Book Reviews · Uncategorized

Saffire by Sigmund Brouwer

Set in Panama in 1909, Saffire has a tale of intrigue, a touch of romance, and grounded in historical accuracy. James Holt, who was a member of Teddy Roosevelt’s Rough Riders and Buffalo Bill’s Wild West Show, is asked to investigate the sabotage at the Panama Canal construction site, Holt finds conspiracies and collusions far darker than even President Roosevelt imagined.

While Panamanian revolutionaries attempt to wrench control of the canal from the U.S., white American Holt becomes more concerned with Saffire, a young mixed-race girl as she goes out in search for her mother who mysteriously disappears.  James and Saffire are drawn into a world of pirates, gold runners, plantations, deceit, intrigue, romance, and revolutionary politics. Saffire has everything you could want in a novel.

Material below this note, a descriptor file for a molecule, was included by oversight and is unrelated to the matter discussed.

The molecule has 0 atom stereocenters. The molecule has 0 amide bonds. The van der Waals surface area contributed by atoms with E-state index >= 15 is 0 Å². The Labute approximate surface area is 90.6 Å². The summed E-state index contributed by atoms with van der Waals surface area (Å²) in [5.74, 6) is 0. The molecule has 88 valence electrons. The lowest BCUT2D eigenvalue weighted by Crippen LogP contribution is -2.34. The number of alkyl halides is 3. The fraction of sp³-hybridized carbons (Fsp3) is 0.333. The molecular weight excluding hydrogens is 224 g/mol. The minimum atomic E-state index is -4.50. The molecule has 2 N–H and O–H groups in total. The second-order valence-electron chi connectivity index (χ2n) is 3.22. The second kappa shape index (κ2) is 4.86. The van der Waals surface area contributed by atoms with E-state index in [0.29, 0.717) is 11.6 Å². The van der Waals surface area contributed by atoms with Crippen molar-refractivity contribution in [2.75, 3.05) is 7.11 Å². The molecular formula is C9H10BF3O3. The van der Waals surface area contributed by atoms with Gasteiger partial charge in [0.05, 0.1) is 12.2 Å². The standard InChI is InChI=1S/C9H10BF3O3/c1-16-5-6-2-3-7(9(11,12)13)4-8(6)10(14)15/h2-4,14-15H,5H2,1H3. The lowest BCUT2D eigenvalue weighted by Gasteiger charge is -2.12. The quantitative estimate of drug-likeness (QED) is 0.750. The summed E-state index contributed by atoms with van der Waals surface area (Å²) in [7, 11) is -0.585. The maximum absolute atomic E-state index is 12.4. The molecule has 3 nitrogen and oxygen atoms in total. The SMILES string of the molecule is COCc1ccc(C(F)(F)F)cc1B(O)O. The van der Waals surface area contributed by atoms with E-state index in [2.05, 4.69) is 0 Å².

Fans of historical fiction will like this story. From the fascinating amount of information contained about the building of the canal; to the great history lesson about the first attempt by the French to build the canal and how the U.S. then came to complete it. The tragedy of the deaths of workers, the ramifications of Panama winning independence from Columbia, and much more that rounds out the mystery.

I enjoyed the story and I recommend getting in your favorite chair, have your favorite drink ready, and enjoy the mix of history and a good story.

I received a copy of this novel through Blogging for Books in exchange for my review.



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